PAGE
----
What has your attention? What has your time, your resources, your energy, your money, and your best efforts?
What grounds you? What roots you in this world, in your world, in our world?
Sadly, too many people seem to go through life – short and precious as it is – distracted, harried, and scattered. Ungrounded, unrooted – many folks are simply diverted from shiny thing to shiny thing, from pressing need to pressing need, and from crisis to crisis. And then we die.
Our sense of place in this world – not in some world to come – is vital for our soul’s health and thriving. Our well being – spiritually, emotionally, intellectually – requires that we understand our place in the bigger picture, that we appreciate our interconnectedness, and that we ground ourselves in nature’s rhythms, cycles, and seasons.
Valuing such insights is one reason why many neopagan groups have grown so quickly and why nature-based spirituality is undergoing a revival. Underlying much of the talk of spells, herbs, and circles is an appreciation of remaining attuned to the world around us.
We lose our way without a sense of place. We feel empty without feeling our connections to others. We can only thrive in relation to our brothers and sisters thriving.
Nature provides an important role in our rootedness. Not only are we grounded in other’s lives, but in our local ecosystem, in the agriculture of our communities, in the seasons we all experience, and in the cycles of nature outside our windows.
The lilacs are blooming in my yard and I almost missed them. The grass is transitioning through its dozens of shades of vibrant green – and I barely noticed.
Such observations are not merely a luxury, they are essential to our mental and spiritual health.
Judaism has tools and practices to help root us in our local worlds.
The Jewish Wheel of the Year – the Jewish calendar and its cycle of holidays correspond with the unfolding of the seasons – at least in most areas. Passover is about our liberation, but it’s also perfectly timed to express our liberation from the dark and cold of winter. Rosh Hashanah is a time of renewal and reflection – how appropriate it occurs at the start of autumn, a time of turning inward and a time of self-examination. And Hanukkah takes place in the darkest time of year – to which the best response is lighting candles and increasing the light.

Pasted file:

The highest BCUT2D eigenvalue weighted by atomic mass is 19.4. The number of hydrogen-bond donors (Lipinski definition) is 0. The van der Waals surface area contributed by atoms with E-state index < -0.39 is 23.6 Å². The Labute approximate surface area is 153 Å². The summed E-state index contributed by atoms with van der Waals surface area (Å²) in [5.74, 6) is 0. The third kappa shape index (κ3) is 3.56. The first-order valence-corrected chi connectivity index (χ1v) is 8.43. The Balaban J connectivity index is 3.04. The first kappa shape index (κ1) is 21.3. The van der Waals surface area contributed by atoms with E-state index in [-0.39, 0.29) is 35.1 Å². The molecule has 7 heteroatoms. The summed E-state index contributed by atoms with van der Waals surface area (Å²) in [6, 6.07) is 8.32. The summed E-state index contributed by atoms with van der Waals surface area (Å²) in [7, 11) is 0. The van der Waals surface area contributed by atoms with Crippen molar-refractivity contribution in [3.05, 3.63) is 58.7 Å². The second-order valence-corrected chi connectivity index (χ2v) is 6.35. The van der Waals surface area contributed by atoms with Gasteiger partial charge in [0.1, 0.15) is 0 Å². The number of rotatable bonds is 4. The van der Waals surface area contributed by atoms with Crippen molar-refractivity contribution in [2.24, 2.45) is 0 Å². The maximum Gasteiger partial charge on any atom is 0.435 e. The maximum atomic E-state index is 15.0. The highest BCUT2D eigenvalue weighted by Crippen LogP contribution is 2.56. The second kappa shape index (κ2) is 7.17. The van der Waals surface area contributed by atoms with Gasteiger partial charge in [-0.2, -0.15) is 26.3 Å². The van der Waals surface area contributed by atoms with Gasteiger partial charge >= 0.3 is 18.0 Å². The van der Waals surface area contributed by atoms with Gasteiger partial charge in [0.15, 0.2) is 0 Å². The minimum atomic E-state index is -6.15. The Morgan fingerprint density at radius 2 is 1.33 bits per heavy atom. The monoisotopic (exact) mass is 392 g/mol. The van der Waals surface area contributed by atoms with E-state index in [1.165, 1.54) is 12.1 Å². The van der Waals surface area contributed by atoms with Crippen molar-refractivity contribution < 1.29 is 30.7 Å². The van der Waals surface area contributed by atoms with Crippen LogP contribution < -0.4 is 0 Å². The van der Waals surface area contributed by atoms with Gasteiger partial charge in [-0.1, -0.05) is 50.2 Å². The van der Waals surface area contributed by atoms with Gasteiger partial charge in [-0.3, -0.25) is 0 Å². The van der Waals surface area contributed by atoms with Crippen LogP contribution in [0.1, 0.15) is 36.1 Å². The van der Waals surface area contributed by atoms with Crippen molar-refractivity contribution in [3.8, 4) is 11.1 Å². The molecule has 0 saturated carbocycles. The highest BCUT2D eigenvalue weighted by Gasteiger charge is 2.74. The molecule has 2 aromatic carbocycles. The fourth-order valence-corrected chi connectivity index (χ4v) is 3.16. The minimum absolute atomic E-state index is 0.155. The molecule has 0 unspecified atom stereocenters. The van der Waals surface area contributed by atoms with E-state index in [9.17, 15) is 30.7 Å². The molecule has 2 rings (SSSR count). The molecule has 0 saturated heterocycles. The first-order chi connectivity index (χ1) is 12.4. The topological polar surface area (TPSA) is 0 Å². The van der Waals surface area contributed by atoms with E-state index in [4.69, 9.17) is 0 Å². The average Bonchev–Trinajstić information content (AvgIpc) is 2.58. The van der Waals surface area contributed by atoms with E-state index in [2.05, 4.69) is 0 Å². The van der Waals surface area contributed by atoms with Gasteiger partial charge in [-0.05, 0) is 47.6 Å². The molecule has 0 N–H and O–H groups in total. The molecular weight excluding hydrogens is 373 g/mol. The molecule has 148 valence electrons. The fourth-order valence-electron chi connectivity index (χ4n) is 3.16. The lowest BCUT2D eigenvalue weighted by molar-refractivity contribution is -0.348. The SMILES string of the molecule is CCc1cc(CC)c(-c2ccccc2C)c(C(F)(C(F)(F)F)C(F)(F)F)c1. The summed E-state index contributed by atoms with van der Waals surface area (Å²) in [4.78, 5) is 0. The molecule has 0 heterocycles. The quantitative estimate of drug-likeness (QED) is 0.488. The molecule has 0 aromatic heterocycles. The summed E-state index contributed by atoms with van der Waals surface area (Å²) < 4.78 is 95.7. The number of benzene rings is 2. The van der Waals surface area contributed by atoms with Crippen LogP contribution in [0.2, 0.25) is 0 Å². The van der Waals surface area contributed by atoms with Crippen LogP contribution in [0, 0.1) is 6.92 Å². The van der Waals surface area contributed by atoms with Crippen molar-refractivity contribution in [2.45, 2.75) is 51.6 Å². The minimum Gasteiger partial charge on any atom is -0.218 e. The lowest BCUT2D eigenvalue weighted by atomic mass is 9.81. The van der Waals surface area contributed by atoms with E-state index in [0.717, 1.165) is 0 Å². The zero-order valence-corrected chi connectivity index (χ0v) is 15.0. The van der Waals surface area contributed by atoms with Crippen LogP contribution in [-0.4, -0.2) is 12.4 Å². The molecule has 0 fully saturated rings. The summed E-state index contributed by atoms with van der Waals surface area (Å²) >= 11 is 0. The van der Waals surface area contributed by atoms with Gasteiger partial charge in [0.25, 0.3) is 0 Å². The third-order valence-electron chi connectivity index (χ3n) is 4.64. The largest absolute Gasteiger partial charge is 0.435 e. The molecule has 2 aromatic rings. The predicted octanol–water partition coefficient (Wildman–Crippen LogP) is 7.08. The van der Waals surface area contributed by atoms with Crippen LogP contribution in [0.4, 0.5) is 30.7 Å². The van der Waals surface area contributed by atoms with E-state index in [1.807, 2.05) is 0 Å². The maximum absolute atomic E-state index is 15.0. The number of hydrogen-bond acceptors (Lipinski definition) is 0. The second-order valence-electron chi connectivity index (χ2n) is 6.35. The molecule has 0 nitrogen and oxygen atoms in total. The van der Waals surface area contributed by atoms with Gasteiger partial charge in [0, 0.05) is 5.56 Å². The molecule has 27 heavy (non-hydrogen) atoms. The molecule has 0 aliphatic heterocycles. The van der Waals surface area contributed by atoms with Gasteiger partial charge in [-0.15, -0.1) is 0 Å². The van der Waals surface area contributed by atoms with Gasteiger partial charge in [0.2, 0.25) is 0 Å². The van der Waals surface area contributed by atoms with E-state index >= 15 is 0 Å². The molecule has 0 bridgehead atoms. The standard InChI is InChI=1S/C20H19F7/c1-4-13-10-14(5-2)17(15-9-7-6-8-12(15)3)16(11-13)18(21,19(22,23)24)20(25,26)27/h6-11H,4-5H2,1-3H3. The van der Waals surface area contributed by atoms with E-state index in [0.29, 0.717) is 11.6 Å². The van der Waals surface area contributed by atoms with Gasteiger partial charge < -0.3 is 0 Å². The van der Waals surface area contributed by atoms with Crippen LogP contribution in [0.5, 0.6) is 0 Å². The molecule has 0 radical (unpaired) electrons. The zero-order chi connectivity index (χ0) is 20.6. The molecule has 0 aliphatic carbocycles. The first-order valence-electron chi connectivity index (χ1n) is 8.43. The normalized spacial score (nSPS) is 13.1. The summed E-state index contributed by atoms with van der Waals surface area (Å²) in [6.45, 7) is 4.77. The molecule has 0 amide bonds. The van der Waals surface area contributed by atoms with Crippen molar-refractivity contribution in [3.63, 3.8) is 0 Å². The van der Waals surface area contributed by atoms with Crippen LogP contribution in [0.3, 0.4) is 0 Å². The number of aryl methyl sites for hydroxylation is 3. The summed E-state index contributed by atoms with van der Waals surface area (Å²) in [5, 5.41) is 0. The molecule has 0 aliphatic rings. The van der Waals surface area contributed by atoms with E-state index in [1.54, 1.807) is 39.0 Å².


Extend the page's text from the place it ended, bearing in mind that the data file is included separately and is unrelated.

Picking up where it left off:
Rosh Chodesh – the celebration of the New Moon. Most Jews no longer pay attention to the lunar cycles. But doing so can help us, even if only somewhat, understand our place in a bigger system of ongoing change and transitions. New moon celebrations – even simple ones – can serve as markers in time, asking us to pause, reflect, and view our lives from a bigger perspective.
Counting the Omer – as I discussed in my last post, this long neglected observance also can help us become more mindful of what’s happening around us, increasing our awareness and mindfulness by simply counting days and looking around us.
Shabbat – week in and week out – observing the Sabbath is an exercise in establishing a rhythm to our days – so that each day doesn’t simply blend into the next, in a blur of passing time and mundane happenings.
There is a season for everything – a time and place under the sun for all things. Judaism is rich with observances and practices – easily adaptable – that can help us feel rooted in this world – and perhaps the world to come.